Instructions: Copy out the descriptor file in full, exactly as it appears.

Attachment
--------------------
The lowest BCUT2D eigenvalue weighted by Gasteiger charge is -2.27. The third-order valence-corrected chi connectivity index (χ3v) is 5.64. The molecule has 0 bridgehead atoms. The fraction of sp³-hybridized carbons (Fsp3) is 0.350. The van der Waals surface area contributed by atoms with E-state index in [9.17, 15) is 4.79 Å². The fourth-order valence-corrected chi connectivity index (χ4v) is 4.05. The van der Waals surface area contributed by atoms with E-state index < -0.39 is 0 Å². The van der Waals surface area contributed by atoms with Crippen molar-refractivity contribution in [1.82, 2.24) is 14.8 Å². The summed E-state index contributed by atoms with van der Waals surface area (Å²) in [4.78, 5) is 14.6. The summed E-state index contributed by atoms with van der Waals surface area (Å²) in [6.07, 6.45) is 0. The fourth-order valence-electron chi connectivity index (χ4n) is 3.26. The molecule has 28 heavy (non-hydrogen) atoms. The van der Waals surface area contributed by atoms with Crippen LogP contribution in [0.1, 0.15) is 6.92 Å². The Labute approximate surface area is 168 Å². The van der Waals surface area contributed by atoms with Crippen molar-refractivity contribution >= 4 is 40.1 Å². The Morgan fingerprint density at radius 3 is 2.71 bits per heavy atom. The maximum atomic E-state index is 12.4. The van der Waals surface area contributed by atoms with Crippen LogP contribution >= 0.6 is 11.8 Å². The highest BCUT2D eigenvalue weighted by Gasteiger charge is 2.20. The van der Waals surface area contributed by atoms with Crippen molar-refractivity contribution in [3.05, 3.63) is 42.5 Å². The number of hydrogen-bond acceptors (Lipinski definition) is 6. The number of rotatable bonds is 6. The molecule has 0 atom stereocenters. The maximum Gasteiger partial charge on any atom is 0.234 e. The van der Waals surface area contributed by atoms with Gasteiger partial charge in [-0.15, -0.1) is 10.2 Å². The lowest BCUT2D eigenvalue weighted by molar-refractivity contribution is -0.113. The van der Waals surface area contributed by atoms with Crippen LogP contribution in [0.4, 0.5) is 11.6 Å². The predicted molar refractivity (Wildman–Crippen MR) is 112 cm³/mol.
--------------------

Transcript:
The lowest BCUT2D eigenvalue weighted by Gasteiger charge is -2.27. The third-order valence-corrected chi connectivity index (χ3v) is 5.64. The molecule has 0 bridgehead atoms. The fraction of sp³-hybridized carbons (Fsp3) is 0.350. The van der Waals surface area contributed by atoms with E-state index in [9.17, 15) is 4.79 Å². The fourth-order valence-corrected chi connectivity index (χ4v) is 4.05. The van der Waals surface area contributed by atoms with E-state index < -0.39 is 0 Å². The van der Waals surface area contributed by atoms with Crippen molar-refractivity contribution in [1.82, 2.24) is 14.8 Å². The summed E-state index contributed by atoms with van der Waals surface area (Å²) in [4.78, 5) is 14.6. The summed E-state index contributed by atoms with van der Waals surface area (Å²) in [6.07, 6.45) is 0. The fourth-order valence-electron chi connectivity index (χ4n) is 3.26. The molecule has 28 heavy (non-hydrogen) atoms. The van der Waals surface area contributed by atoms with Crippen LogP contribution in [0.1, 0.15) is 6.92 Å². The Labute approximate surface area is 168 Å². The van der Waals surface area contributed by atoms with Crippen molar-refractivity contribution >= 4 is 40.1 Å². The Morgan fingerprint density at radius 3 is 2.71 bits per heavy atom. The maximum atomic E-state index is 12.4. The van der Waals surface area contributed by atoms with Crippen LogP contribution >= 0.6 is 11.8 Å². The highest BCUT2D eigenvalue weighted by Gasteiger charge is 2.20. The van der Waals surface area contributed by atoms with Crippen molar-refractivity contribution in [3.05, 3.63) is 42.5 Å². The number of hydrogen-bond acceptors (Lipinski definition) is 6. The number of rotatable bonds is 6. The molecule has 0 atom stereocenters. The maximum Gasteiger partial charge on any atom is 0.234 e. The van der Waals surface area contributed by atoms with Gasteiger partial charge in [-0.15, -0.1) is 10.2 Å². The lowest BCUT2D eigenvalue weighted by molar-refractivity contribution is -0.113. The van der Waals surface area contributed by atoms with Crippen LogP contribution in [0.4, 0.5) is 11.6 Å². The predicted molar refractivity (Wildman–Crippen MR) is 112 cm³/mol.